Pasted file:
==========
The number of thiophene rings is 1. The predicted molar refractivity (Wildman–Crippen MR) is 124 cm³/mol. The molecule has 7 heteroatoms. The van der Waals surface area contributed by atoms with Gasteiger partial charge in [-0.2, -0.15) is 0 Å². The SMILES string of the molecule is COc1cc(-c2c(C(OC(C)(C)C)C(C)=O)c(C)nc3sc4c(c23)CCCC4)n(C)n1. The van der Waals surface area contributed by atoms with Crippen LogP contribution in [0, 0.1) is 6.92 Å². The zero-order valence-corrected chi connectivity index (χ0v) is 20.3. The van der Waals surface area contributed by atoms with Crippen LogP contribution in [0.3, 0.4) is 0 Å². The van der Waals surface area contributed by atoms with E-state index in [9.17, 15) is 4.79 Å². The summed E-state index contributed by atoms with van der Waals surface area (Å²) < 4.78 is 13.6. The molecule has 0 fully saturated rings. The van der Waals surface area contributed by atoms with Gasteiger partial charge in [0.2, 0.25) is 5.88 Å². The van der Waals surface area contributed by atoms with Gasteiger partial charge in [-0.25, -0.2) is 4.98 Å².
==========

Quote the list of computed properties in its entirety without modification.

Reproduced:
The number of thiophene rings is 1. The predicted molar refractivity (Wildman–Crippen MR) is 124 cm³/mol. The molecule has 7 heteroatoms. The van der Waals surface area contributed by atoms with Gasteiger partial charge in [-0.2, -0.15) is 0 Å². The SMILES string of the molecule is COc1cc(-c2c(C(OC(C)(C)C)C(C)=O)c(C)nc3sc4c(c23)CCCC4)n(C)n1. The van der Waals surface area contributed by atoms with Crippen LogP contribution in [0, 0.1) is 6.92 Å². The zero-order valence-corrected chi connectivity index (χ0v) is 20.3. The van der Waals surface area contributed by atoms with Crippen LogP contribution in [0.3, 0.4) is 0 Å². The van der Waals surface area contributed by atoms with E-state index in [9.17, 15) is 4.79 Å². The summed E-state index contributed by atoms with van der Waals surface area (Å²) < 4.78 is 13.6. The molecule has 0 fully saturated rings. The van der Waals surface area contributed by atoms with Gasteiger partial charge in [0.2, 0.25) is 5.88 Å². The van der Waals surface area contributed by atoms with Gasteiger partial charge in [-0.25, -0.2) is 4.98 Å².